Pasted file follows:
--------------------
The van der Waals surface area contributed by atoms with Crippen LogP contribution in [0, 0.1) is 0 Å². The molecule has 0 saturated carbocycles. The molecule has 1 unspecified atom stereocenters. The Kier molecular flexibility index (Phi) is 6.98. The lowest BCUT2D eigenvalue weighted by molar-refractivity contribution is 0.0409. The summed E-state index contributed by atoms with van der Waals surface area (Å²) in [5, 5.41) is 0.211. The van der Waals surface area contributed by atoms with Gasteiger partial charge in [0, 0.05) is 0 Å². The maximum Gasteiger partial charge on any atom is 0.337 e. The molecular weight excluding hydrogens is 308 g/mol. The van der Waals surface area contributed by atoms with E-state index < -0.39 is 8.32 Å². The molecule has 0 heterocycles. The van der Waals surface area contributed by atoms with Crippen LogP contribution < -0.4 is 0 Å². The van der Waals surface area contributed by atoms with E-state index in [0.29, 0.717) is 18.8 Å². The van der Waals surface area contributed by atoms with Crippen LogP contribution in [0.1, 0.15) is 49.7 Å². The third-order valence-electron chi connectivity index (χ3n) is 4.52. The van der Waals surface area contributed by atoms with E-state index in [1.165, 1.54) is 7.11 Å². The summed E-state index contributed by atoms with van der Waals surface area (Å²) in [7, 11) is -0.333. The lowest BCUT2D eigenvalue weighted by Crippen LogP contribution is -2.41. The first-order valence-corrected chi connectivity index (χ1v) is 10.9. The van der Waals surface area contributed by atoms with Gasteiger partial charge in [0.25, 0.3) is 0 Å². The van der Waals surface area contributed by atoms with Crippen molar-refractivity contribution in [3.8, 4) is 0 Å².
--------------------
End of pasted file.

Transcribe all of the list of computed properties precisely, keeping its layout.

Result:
The van der Waals surface area contributed by atoms with Crippen LogP contribution in [0, 0.1) is 0 Å². The molecule has 0 saturated carbocycles. The molecule has 1 unspecified atom stereocenters. The Kier molecular flexibility index (Phi) is 6.98. The lowest BCUT2D eigenvalue weighted by molar-refractivity contribution is 0.0409. The summed E-state index contributed by atoms with van der Waals surface area (Å²) in [5, 5.41) is 0.211. The van der Waals surface area contributed by atoms with Gasteiger partial charge in [0, 0.05) is 0 Å². The maximum Gasteiger partial charge on any atom is 0.337 e. The molecular weight excluding hydrogens is 308 g/mol. The van der Waals surface area contributed by atoms with E-state index < -0.39 is 8.32 Å². The molecule has 0 heterocycles. The van der Waals surface area contributed by atoms with Crippen LogP contribution < -0.4 is 0 Å². The van der Waals surface area contributed by atoms with E-state index in [0.29, 0.717) is 18.8 Å². The van der Waals surface area contributed by atoms with Crippen LogP contribution in [0.1, 0.15) is 49.7 Å². The third-order valence-electron chi connectivity index (χ3n) is 4.52. The van der Waals surface area contributed by atoms with E-state index in [1.165, 1.54) is 7.11 Å². The summed E-state index contributed by atoms with van der Waals surface area (Å²) in [7, 11) is -0.333. The lowest BCUT2D eigenvalue weighted by Crippen LogP contribution is -2.41. The first-order valence-corrected chi connectivity index (χ1v) is 10.9. The van der Waals surface area contributed by atoms with Gasteiger partial charge in [0.25, 0.3) is 0 Å². The van der Waals surface area contributed by atoms with Crippen molar-refractivity contribution in [3.8, 4) is 0 Å².